Dionne Reeder, left, is running for an at-large seat on the D.C. Council. (Rachel Chason/The Washington Post)

See all of The Post’s endorsements for the Nov. 6, 2018, midterm elections

WITH MAYOR Muriel E. Bowser (D), Attorney General Karl A. Racine (D), D.C. Council Chairman Phil Mendelson (D) and D.C. Delegate Eleanor Holmes Norton (D) — all of whom we have endorsed — facing nominal challenges in their reelection bids, the spotlight is on D.C. Council contests. Six incumbents — in Wards 1, 3, 5 and 6, and two at-large members — are seeking new terms.

Getting the most attention have been the at-large races. Six candidates are vying for two seats, but the race essentially comes down to incumbents Anita Bonds (D) and Elissa Silverman (I) and Anacostia restaurant owner Dionne Reeder (I). Our sole endorsement goes to Ms. Reeder. Her experience and sensibilities would bring needed balance to a legislative body that too often caters to the activists who pack council hearings and not to the businesses and residents who must foot the bills.

Ms. Bonds has the electoral edge as the Democratic candidate, but her tenure on the council has been lackluster. Ms. Silverman, on the other hand, has established herself as a strong presence. She showed leadership in speaking out about the anti-Semitic comments of another council member. But we have profound policy disagreements with Ms. Silverman (notably her championing of unwieldy paid family leave legislation that punishes businesses that already provide the benefit) and don’t think her caustic treatment of people makes for good governing.

Ms. Reeder has a rich background: Capitol Hill experience; community service work that included helping young people get into college and fighting youth violence; a stint as Ward 8 neighborhood services coordinator for former mayor Anthony Williams; small-business owner. She knows the realities of running a business but also the troubles of people in struggling neighborhoods, including, from the personal experience of losing a sister, the heartbreak of gun violence.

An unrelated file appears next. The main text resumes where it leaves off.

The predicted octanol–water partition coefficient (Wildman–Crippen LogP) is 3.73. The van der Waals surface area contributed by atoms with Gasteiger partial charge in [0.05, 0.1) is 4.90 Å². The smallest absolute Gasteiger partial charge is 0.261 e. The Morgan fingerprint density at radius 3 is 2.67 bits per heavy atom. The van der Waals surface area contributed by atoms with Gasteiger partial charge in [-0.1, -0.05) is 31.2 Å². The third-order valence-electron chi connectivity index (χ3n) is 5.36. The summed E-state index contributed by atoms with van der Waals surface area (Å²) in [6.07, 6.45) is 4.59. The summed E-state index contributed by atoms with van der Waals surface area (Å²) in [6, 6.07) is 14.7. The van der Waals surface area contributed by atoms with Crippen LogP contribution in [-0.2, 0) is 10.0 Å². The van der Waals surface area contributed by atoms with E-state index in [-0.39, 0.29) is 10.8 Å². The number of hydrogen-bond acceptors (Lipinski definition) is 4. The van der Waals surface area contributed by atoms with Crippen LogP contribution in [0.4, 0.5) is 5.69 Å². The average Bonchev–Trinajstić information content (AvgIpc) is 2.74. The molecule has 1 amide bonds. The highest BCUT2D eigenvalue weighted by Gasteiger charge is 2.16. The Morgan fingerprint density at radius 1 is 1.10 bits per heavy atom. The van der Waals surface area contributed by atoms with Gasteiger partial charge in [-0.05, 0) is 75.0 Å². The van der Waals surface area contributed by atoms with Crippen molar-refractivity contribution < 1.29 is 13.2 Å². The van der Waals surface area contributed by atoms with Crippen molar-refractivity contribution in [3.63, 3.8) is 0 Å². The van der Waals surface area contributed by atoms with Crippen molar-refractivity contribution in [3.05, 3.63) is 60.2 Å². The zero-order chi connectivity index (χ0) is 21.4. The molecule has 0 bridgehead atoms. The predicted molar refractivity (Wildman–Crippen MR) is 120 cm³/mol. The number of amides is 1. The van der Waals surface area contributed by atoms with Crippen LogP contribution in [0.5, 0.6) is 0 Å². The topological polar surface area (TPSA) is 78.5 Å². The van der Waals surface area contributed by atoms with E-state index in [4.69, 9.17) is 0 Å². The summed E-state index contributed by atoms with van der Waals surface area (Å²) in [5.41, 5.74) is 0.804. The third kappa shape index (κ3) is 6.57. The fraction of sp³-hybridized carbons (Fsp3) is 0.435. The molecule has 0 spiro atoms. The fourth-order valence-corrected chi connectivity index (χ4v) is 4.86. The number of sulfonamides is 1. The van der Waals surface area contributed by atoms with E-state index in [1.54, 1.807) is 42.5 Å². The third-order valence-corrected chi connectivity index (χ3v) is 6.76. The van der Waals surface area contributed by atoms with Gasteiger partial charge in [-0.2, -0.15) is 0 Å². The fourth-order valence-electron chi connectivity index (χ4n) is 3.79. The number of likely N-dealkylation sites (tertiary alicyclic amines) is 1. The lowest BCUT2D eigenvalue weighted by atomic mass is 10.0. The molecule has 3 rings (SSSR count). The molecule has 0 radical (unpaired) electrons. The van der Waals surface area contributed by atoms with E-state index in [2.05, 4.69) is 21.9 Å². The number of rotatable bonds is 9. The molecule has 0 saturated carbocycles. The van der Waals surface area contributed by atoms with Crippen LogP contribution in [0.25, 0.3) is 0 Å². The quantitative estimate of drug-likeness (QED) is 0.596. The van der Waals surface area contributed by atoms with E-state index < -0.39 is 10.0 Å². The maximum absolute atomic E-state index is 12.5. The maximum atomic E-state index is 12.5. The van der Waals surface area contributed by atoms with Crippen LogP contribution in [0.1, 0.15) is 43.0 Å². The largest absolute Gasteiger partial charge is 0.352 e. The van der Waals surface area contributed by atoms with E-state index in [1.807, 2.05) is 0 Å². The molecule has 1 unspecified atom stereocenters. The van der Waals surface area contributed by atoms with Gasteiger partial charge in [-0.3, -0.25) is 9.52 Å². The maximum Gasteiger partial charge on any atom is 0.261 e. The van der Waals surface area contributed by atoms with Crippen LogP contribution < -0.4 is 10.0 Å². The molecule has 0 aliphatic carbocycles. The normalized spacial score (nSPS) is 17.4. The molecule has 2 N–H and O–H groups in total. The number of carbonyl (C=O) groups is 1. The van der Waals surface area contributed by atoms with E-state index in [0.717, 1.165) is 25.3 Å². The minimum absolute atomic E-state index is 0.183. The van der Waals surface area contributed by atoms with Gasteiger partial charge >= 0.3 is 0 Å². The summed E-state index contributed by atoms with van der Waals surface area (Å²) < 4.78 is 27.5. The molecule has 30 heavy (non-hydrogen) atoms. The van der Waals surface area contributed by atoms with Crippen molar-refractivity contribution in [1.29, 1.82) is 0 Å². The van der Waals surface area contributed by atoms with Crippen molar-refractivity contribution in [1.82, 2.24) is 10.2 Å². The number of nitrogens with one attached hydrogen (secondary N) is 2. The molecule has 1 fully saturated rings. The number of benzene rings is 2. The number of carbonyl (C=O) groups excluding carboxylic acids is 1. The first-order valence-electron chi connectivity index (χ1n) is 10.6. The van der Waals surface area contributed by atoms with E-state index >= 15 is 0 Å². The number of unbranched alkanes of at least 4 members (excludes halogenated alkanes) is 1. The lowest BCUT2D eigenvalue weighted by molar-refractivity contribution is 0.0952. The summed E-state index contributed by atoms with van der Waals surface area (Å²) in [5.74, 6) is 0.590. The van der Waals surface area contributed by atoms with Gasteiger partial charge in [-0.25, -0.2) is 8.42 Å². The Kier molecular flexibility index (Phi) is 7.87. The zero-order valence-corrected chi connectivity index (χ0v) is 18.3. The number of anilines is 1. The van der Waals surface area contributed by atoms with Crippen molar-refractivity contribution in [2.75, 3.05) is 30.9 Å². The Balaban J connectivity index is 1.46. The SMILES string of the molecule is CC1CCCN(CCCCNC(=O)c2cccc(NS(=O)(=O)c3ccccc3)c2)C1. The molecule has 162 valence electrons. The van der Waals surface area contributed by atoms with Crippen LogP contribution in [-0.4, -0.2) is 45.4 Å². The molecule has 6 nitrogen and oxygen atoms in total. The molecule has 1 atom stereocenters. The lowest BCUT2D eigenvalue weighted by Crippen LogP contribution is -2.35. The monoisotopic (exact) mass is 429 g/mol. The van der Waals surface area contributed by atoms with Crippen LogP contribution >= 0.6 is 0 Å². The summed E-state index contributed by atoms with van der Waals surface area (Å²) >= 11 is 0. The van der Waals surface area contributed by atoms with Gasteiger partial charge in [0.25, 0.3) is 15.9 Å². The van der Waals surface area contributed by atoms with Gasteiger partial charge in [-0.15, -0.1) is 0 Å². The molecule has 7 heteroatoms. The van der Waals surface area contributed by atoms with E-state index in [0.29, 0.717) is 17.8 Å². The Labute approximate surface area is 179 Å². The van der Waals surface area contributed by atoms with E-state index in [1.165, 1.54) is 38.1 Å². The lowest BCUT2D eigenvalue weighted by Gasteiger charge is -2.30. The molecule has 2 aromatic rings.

In Ward 1, incumbent Brianne K. Nadeau (D) is the preferred choice over independent challenger Jamie Sycamore. We also endorse the incumbents in Ward 5, Kenyan R. McDuffie (D), and Ward 6, Charles Allen (D). But we think voters in Ward 3 should consider Petar A. Dimtchev, the independent challenging Mary M. Cheh (D). Ms. Cheh has grown during her two terms in office — her handling of “death with dignity” legislation was particularly deft — but her continued efforts to undermine mayoral control of education is worrying. Mr. Dimtchev, a lawyer who was former mayor Adrian Fenty’s community liaison for Ward 3, is focused on bread-and-butter issues such as fixing potholes, helping small businesses and reducing school overcrowding.

Also on the Nov. 6 ballot are four seats for the D.C. StateBoard of Education. Our choice for Ward 1 is Jason Andrean, a longtime education advocate who has a keen understanding of issues facing charter and traditional schools. Ward 3 incumbent Ruth Wattenberg has been an effective advocate for Ward 3 but a negative influence on the board, notably opposing the strict accountability standards of the system’s new STAR rating system; we instead recommend challenger Dora Currea, a retired Spanish instructor, who rightly says the achievement gap must be a priority. In Ward 5, our choice is Zachary Parker, a former teacher who now coaches principals and administrators and can bring real-world experiences to policy decisions. Jessica Sutter is our choice over incumbent Joe Weedon in Ward 6 because of her multi-pronged experience as a teacher working in the Office of the State Superintendent of Education and as a senior adviser to the deputy mayor for education. We like her emphasis on helping parents navigate the education system.